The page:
Prisons Face Tough Choices With Aging Population


The number of aging prison inmates is growing, leaving prisons to make decisions about how to accommodate.

Prisons across the country are considering geriatric units, hospices, and medical parole. But in a time where states are slashing budgets, there may not be enough money to spend on revamping prisons for its elderly population.

Decision makers are now taking a close look at whether it's safe to release older inmates early.

Numbers from 2010 show that 8 percent of the prison population was 55 or older, compared to 3 percent in 1995.

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  • by Really Location: COS on Feb 27, 2012 at 08:21 PM
    And exactly what are they supposed to do to support themselves if they do let them out early since they have spent the majority of their lives in prison? They'll be pushing their walkers to rob a bank just so they can get back IN to prison! For most lifers, that is all they know... prison...Who is going to hire them due to their age,no job experience, and a prison record?
  • by Me on Jan 27, 2012 at 05:58 PM
    I'm going to commit a petty crime when I'm about 70 yrs old... 2 hots and a not, a bunk, unlimited sex with numerous partners, free medical and dental.
  • by Tax payer Location: Co on Jan 27, 2012 at 12:00 PM
    Dont worry gov. Hickenritter wants to let them all out. And he wants to close a bunch of prisons. Soon a child molester will be living around a corner near you! Or a robber down the street.....
    Thanks hickenlooper....
    • reply
      by me on Jan 29, 2012 at 02:14 PM in reply to Tax payer
      Soon?!?! What are you talking about! What planet are you living on! Better take a harder look around you because the realization is that they are already there! Sorry to be the bearer of bad news but it's the truth and you are on planet Earth.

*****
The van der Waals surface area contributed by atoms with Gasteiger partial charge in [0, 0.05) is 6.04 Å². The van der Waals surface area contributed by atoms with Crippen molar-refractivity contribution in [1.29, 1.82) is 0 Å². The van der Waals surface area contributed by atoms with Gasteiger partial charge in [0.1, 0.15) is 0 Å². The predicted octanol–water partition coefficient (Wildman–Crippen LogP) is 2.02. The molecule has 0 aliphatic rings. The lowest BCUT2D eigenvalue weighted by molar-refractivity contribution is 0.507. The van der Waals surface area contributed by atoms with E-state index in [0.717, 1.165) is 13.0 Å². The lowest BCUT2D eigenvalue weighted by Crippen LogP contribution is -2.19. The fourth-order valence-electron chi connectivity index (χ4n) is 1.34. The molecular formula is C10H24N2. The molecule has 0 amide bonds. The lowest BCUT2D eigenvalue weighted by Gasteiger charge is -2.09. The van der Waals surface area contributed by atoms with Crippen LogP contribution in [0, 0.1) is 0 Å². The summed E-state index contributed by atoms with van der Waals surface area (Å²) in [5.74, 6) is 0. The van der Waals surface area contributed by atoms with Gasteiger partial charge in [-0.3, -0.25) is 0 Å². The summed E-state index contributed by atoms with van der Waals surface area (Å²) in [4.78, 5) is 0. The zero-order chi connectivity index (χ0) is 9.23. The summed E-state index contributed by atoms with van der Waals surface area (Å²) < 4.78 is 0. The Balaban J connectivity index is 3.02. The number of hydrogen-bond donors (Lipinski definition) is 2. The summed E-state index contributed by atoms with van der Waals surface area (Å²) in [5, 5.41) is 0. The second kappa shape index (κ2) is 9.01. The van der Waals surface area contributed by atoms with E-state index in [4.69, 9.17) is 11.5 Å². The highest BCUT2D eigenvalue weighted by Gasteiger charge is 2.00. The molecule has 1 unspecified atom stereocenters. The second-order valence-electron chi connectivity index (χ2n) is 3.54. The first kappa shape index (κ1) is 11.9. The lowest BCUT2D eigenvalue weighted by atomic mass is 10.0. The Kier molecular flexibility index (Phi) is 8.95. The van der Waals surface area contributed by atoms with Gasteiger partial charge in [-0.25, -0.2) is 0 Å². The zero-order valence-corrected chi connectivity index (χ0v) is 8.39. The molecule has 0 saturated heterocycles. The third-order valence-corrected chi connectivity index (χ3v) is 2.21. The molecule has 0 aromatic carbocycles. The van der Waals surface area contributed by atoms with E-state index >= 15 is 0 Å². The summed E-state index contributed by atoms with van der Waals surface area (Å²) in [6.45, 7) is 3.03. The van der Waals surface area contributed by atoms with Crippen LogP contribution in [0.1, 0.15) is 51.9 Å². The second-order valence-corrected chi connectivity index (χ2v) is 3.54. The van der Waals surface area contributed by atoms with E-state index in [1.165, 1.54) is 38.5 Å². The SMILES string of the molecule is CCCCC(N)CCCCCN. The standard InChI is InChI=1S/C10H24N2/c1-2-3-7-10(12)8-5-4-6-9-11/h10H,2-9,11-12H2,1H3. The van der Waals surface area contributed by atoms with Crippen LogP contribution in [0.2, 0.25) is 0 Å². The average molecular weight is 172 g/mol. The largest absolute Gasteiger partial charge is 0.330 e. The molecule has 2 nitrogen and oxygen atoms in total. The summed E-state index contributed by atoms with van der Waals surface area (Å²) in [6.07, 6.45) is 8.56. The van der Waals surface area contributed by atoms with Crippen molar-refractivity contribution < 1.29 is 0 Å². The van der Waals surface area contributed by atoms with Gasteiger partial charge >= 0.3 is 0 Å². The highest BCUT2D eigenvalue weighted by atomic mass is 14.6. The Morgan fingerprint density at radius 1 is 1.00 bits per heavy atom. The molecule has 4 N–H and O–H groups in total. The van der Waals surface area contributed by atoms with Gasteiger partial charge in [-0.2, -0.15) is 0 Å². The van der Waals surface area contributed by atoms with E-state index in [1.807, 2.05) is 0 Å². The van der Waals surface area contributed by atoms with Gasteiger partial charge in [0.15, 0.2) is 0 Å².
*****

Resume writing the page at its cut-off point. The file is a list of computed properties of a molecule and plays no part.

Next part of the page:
• by tom smithwick Location: 80918 on Jan 27, 2012 at 11:02 AM
    "He has made judges dependent on his will alone, for the tenure of their offices, and the amount and payment of their salaries. He has erected a multitude of new offices, and sent hither swarms of officers to harass our people, and eat out their substance." Declaration of Independence, 1776
  • by tom smithwick Location: 80918 on Jan 27, 2012 at 10:48 AM
    You could legalize freedom and only imprison violent people who can-not bring justice to their victims on their own accord. "As of 2006, 49.3% of state prisoners, or 656,000 individuals, were incarcerated for non-violent crimes. As of 2008, 90.7% of federal prisoners, or 165,457 individuals, were incarcerated for non-violent offenses. Drug offenses account for two-thirds of the federal inmate population," from Wikipedia. Most prisoners did not commit crimes they are the victims of kidnapping. Look at how the system works. You can get jail for almost anything, try driving without state permission (license). Once imprisoned, you are added to a pool of slave laborers. If you license your vehicle, you are supporting slave labor, among other things ( This problem of geriatric prisoners is a symptom of a much larger issue, of which I have tried to outline. The short of it is the state imprisons too many people for make believe crimes.
  • by K on Jan 27, 2012 at 10:13 AM
    Well then heck. Why not commit a few murders when you are 54, then you can get medical release when you are too "old". Life means life, even if you are peeing in a bag, you are still alive, right?
  • by Anonymous on Jan 27, 2012 at 08:12 AM
    Don't worry, with the NDAA your prisons will cease to be comfortable and you will not have to have comitted a crime to be there.
  • by disgruntled taxpayer on Jan 27, 2012 at 07:33 AM
    lethal injection, get rid of em they did it and theyre wasting more space than the occupy people
  • by robert on Jan 27, 2012 at 07:26 AM
    Prisons aren't supposed to be comfortable if you can't do the time don't do the crime. Wow I wanna go to prison they're making it comfortable for me hell yes!
  • by Taxpayer on Jan 27, 2012 at 06:31 AM
    Another group that feels is entitle what a bunch of BS. With a young non-jailed population that is not the most productive or thriving I would like to know what local/state will do know. Since the money flowing from federal vs state is likely to be less as years come. I wonder if the state will just have to say f-it to the federal mandates and say no thank you to uncle sam.
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